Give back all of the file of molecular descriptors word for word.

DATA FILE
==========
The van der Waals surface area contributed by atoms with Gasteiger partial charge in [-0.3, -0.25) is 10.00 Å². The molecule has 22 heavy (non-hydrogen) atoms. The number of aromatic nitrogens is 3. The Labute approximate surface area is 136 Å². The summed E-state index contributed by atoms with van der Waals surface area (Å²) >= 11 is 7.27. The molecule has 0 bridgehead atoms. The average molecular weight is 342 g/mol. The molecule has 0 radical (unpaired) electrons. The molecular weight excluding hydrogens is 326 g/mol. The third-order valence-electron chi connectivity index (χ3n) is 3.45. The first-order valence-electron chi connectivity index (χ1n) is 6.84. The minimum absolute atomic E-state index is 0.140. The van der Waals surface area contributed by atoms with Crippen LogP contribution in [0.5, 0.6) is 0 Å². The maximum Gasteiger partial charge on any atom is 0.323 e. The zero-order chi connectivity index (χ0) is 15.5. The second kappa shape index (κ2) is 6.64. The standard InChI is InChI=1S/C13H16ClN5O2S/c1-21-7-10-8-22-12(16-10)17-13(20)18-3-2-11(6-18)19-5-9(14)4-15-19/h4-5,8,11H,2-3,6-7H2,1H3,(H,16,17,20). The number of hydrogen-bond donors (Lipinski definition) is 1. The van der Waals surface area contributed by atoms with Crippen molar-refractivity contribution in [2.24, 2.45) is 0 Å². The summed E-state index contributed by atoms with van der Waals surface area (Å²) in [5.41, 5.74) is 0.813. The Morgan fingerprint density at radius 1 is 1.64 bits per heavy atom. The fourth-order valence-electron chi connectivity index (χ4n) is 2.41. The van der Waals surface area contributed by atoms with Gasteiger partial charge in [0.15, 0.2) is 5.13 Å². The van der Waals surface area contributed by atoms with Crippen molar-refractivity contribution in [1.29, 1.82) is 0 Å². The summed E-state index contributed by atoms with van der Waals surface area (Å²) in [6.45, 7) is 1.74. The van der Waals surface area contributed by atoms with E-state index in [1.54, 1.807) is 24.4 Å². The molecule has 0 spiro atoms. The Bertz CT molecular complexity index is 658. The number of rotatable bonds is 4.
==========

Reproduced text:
The van der Waals surface area contributed by atoms with Gasteiger partial charge in [-0.3, -0.25) is 10.00 Å². The molecule has 22 heavy (non-hydrogen) atoms. The number of aromatic nitrogens is 3. The Labute approximate surface area is 136 Å². The summed E-state index contributed by atoms with van der Waals surface area (Å²) >= 11 is 7.27. The molecule has 0 bridgehead atoms. The average molecular weight is 342 g/mol. The molecule has 0 radical (unpaired) electrons. The molecular weight excluding hydrogens is 326 g/mol. The third-order valence-electron chi connectivity index (χ3n) is 3.45. The first-order valence-electron chi connectivity index (χ1n) is 6.84. The minimum absolute atomic E-state index is 0.140. The van der Waals surface area contributed by atoms with Crippen LogP contribution in [0.5, 0.6) is 0 Å². The maximum Gasteiger partial charge on any atom is 0.323 e. The zero-order chi connectivity index (χ0) is 15.5. The second kappa shape index (κ2) is 6.64. The standard InChI is InChI=1S/C13H16ClN5O2S/c1-21-7-10-8-22-12(16-10)17-13(20)18-3-2-11(6-18)19-5-9(14)4-15-19/h4-5,8,11H,2-3,6-7H2,1H3,(H,16,17,20). The number of hydrogen-bond donors (Lipinski definition) is 1. The van der Waals surface area contributed by atoms with Crippen molar-refractivity contribution in [2.24, 2.45) is 0 Å². The summed E-state index contributed by atoms with van der Waals surface area (Å²) in [5.41, 5.74) is 0.813. The Morgan fingerprint density at radius 1 is 1.64 bits per heavy atom. The fourth-order valence-electron chi connectivity index (χ4n) is 2.41. The van der Waals surface area contributed by atoms with Gasteiger partial charge in [0.15, 0.2) is 5.13 Å². The van der Waals surface area contributed by atoms with Crippen molar-refractivity contribution in [1.29, 1.82) is 0 Å². The summed E-state index contributed by atoms with van der Waals surface area (Å²) in [6.45, 7) is 1.74. The van der Waals surface area contributed by atoms with E-state index in [1.54, 1.807) is 24.4 Å². The molecule has 0 spiro atoms. The Bertz CT molecular complexity index is 658. The number of rotatable bonds is 4.